“It could be me, simple as that,” said Khedri. The video “will help us with the support we need. Ahmadinejad must not be recognized.”

http://www.bloomberg.com/apps/news?pid=20601087&sid=aX.UJaDJj_Fg

The video of Neda’s death: click here (Warning, graphic images!)

Who was really cheated in Iran’s vote? Women.

iranian-women-protest~s600x600What is striking about the Iranians protesting fraud in the June 10 “election” is the number of women on the front lines. Among all those cheated at the polls, they may feel the most denied.

For the first time in one of the Islamic Republic’s controlled presidential campaigns, the women’s movement was able to raise its demands clearly and independently – even though the unelected, 12-member, all-male Guardian Council did not allow any female candidates to run.

The movement’s courage to confront the patriarchal theocracy (in which “morality police” still roam the streets looking for women with make-up) may have been a big reason why the regime rigged the vote count – and why supreme leader Ayatollah Ali Khamenei was forced to make a show of ordering a probe of the fraud.

Iranian women do enjoy privileges that women in many Arab countries do not. But Iran’s powerful clerics know that democracy’s advance and the liberation of women go hand in hand. They’ve seen women recently elected in Kuwait and in Iraq’s new democracy, while their proxy group in Lebanon, Hezbollah, lost an election. So they are trying to stop both the women’s movement and open democracy in Iran in order to maintain their Shiite “revolution” and their own rule.

Yet the ballot fraud was done with such audacity and clumsiness that the “landslide winner,” President Mahmoud Ahmadinejad, will likely find it difficult to rule. And the West should hesitate before cozying up to a regime with fading legitimacy and which so openly suppresses half its population and sees women as a security threat. What country would have faith in signing a deal with a regime that cheats its own people, especially women, at the ballot box?

During the campaign, Iran’s feminists found a voice in the popular opposition candidate, Mir Hossein Mousavi, a former prime minister. He promised to disband the morality police, reform the many laws that treat women unequally, and appoint women to high posts. He campaigned with his wife, Zahra Rahnavard, a prominent academic and author of 15 books. The two appear to be a loving couple, displaying a modern equality to Iranian women. But he “lost” the vote – even in his hometown, which was yet another sign that the fix was in.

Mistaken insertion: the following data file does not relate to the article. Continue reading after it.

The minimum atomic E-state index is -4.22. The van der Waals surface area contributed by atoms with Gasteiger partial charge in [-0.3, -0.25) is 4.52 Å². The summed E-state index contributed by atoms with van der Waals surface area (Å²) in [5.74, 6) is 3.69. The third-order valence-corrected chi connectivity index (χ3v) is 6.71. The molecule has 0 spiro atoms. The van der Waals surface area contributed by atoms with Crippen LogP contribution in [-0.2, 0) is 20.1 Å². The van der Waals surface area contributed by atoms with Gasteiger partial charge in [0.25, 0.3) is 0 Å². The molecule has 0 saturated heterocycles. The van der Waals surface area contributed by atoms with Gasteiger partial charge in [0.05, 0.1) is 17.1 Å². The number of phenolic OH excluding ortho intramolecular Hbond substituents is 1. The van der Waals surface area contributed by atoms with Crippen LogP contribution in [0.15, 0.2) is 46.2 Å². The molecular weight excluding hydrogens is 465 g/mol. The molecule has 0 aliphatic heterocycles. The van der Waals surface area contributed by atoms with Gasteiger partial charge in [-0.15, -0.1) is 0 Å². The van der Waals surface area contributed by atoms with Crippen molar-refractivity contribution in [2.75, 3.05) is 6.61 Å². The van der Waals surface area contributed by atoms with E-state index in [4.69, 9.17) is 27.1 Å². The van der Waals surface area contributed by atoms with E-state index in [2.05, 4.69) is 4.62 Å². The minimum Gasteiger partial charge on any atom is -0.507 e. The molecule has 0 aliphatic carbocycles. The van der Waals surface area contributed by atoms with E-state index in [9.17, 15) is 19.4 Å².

Mr. Ahmadinejad, on the other hand, has a strong record against women. He changed the name of the government’s “Center for Women’s Participation” to the “Center for Women and Family Affairs.” He limited women’s access to higher education and proposed laws that would allow men to divorce their wives without informing them and not to pay alimony.

Most of all, the regime has jailed dozens of women involved in the One Million Signatures Campaign, a grass-roots movement that began in 2006 to reform the legal system and to end gender discrimination. The group has been harassed in their homes and branded as illegal.

It is of little surprise, then, to see images of women, only slightly veiled, confronting the regime in postelection protests. While Ahmadinejad’s false victory may have toughened the clerics’ foreign posture with the West, they’ve only exposed their weakness at home.

Eventually, Iran’s women will not be denied.

http://www.csmonitor.com/2009/0615/p08s01-comv.html

Iranian Presidential Contenders Court Women Voters

For the first time in Iran’s 30-year history of presidential elections, candidates are going all out to win over female voters, making a flurry of last-minute appeals before Friday’s balloting.

Today’s campaigns are a departure from the past, when candidates spoke of women voters in general terms, mostly centered on their respect for a mother’s role in society or through economic assistance to widows.